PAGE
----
Travel Advisories - North Cascades Highway Closed for the Season
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Mountain Goats

Mountain goats are native to the Cascade Mountains. They are the original mountaineers with stocky, muscular builds, legs that are short and placed closely together. They can navigate terrain that humans simply should never consider! They also have thick white coats perfect for protecting them from the elements in winter and high elevation. Mountain Goats are social animals and can often be found traveling in small bands of males, females and juveniles. Fun fact--Mountain Goats aren't actually goats at all! They are actually members of the Antelope family. Who knew???

Habitat

Mountain Goats can typically be found in the rocky crags of high alpine areas along the crest of the Cascades, often at elevations high and technical enough that predators can't follow. They survive due to the thick coats (dense, hollow hair and woolly sub-fur that retains heat and repel wind and water) and their seasonal herbivorous diet. In winter they descend into lower elevations into forested cliff areas. 

Safety

Although mountain goats typically keep to themselves, they can learn to approach humans through repeat exposure over time. Often when people visit Mountain goat habitat via alpine hiking trails and climbing routes, some unknowingly train the Mountain Goats to seek out humans. Many hikers and climbers urinate along the trail, leaving behind salt and minerals that Mountain Goats seek out. Mountain Goats' ability to get essential vitamins and minerals in their diet is limited in their ability to find alpine vegetation in early summer when new growth shows itself. Unfortunately, it is still fairly low in sodium and necessary minerals so many mountain goats look for other sources, and particularly as the season passes. When Goats drawn to humans for access to salt and minerals become used to interacting with people and they lose their natural avoidance response. This might seem nice for folks looking to view Mountain Goats, but when goats become persistent, approaching and following humans too closely, they can become dangerous. Although mountain goats may seem mild mannered, they are aggressive with each other, using their sharp horns in such interactions. Habituation to people can yield a highly dangerous situation, with goats using their horns to injure, and in extreme cases, even kill people. In 2010, a hiker in Olympic National Park died from an encounter with an aggressive mountain goat – thought to be the first such incident in Washington State.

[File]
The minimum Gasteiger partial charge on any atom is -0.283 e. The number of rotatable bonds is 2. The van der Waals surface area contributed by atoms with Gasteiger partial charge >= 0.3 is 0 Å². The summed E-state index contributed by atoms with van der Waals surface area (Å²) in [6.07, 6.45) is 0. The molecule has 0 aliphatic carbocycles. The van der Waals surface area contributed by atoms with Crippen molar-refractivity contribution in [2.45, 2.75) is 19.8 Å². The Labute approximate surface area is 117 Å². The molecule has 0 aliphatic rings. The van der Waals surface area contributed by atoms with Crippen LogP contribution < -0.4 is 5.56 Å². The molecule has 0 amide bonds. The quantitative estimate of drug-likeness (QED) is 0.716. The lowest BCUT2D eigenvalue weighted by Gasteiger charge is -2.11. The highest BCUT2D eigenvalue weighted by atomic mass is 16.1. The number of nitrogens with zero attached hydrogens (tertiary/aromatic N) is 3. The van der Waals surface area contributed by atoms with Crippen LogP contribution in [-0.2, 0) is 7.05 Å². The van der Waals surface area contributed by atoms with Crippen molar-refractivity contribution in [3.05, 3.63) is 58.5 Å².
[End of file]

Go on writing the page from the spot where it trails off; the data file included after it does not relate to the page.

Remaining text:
WDFW recommends avoiding behavior in mountain goat habitat that might encourage habituation, and encourages behavior to help return already-habituated goats to their natural wariness of humans.

Signs of Mountain Goats

Goats shed their thick winter coats in the spring and often leave large clumps of white hair on tree branches and shrubs near tree lines. Look for rubbings on trees. Both male and female Mountain Goats rub trees with their horns throughout the season and males create rut pits in the spring where they urinate and roll during mating season. Oval-shaped Mountain Goat beds can often be found on exposed ridge tops and cliff ledges. 

Where to locate Mountain Goats in Washington State

Sources: Washington Department of Fish & Wildlife, North Cascades National Park Service, Wildlife of the Pacific Northwest, Washington Geospatial Open Data Portal 

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